The late adolescent years are a time of rapid and intense growth; physically, mentally, and emotionally; where your child will continue to assert his independence and find his own identity in the world. This is a long journey for your child, and it is important to remain there to guide and support him throughout this rebellious and challenging period. Teenagers face many challenges and temptations, so it is also important to sustain a positive relationship with open communication and trust so that you can help them be as safe and healthy as possible. Also, remember to remain a good role model throughout these years, as your teens are developing moral codes that shape them into the adult they will soon become. It is important to understand that every child is different, and will undergo the following changes according to what's right for his or her body.
How to Support Your Child's Learning Process
- Remain engaged in your child's education, and meet with teachers or counselors yearly.
- Help your child in her search for future career paths, and research colleges with her if you decide it's the right path for her.
- Although your teen may want you to be less involved in her life, including helping her with schoolwork, remain a resource for her and help her to stay organized and focused.
Adolescence is a time of many transitions both for teens and their families. In order to successfully navigate these changes, it is important for you to understand what is happening to your teen physically, cognitively, and socially, and understand what you can do to support your child's growth and development. They will finish puberty and become accustomed to their new adult bodies, and therefore develop a greater sense of themselves as a person. They begin to look towards the future at career paths and furthering their education, and will also begin to develop the capacity for healthy romantic relationships.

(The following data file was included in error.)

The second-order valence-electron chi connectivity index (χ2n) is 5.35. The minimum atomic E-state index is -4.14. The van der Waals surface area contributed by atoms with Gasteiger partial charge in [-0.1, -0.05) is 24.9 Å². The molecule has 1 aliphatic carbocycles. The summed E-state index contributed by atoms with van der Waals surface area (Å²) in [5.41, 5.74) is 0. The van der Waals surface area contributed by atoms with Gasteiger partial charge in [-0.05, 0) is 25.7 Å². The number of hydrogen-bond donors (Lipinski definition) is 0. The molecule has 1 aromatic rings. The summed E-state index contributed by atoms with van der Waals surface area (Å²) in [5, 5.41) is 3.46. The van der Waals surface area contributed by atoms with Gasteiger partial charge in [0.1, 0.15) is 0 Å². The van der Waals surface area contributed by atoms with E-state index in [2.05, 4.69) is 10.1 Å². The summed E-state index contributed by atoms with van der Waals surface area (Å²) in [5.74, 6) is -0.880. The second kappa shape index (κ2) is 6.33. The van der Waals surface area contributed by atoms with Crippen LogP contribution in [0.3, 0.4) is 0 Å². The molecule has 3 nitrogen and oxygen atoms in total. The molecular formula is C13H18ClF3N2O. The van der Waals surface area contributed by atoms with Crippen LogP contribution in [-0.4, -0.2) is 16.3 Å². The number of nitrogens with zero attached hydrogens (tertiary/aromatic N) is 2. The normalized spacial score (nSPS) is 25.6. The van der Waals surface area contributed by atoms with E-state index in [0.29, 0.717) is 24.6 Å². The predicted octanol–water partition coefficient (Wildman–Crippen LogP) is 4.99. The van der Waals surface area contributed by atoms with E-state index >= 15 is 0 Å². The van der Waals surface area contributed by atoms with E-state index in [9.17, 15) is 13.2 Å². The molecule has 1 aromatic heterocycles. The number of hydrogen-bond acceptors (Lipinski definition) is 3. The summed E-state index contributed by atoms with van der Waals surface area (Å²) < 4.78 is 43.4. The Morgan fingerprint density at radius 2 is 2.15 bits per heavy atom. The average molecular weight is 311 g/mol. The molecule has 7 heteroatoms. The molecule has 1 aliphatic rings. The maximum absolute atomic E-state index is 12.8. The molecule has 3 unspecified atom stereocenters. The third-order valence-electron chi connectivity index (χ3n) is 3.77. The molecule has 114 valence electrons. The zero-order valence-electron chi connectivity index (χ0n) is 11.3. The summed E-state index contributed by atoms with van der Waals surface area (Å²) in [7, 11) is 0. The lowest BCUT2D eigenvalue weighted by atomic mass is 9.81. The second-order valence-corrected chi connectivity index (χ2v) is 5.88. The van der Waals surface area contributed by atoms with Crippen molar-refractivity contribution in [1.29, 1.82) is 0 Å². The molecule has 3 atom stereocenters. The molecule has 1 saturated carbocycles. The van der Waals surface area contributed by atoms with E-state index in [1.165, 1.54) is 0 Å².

Social & Emotional Development
- Movement towards independence
- Firmer sense of self
- Developed sense of humor
- Ability to compromise and make important decisions
- Movement towards autonomy
- May experiment in risk taking behavior
- Increased concern for the future
- Well defined work habits
- Greater capacity for setting goals
- Growth in abstract thought
- Tend to be self-absorbed
- 95% of adult height reached
- Advanced growth of secondary sex characteristics such as facial and body hair in boys, and breasts in girls
- Continued brain development until late adolescence.
Teens begin to develop more serious relationships with an increased capacity for sensual and tender love. They develop a clear sexual identity, as they have finished puberty and have a good sense of their bodies and what they can do. Teach your child to be proud of his or her body and to take care of it, because it's the only one they have! Remember to talk to your child early about sexuality; including sexually transmitted diseases, pregnancy, protection, and the formation of healthy relationships; because at this point they may have already gotten incomplete or wrong information elsewhere. It is important that you remain a resource for them to guide and help them make informed, responsible decisions.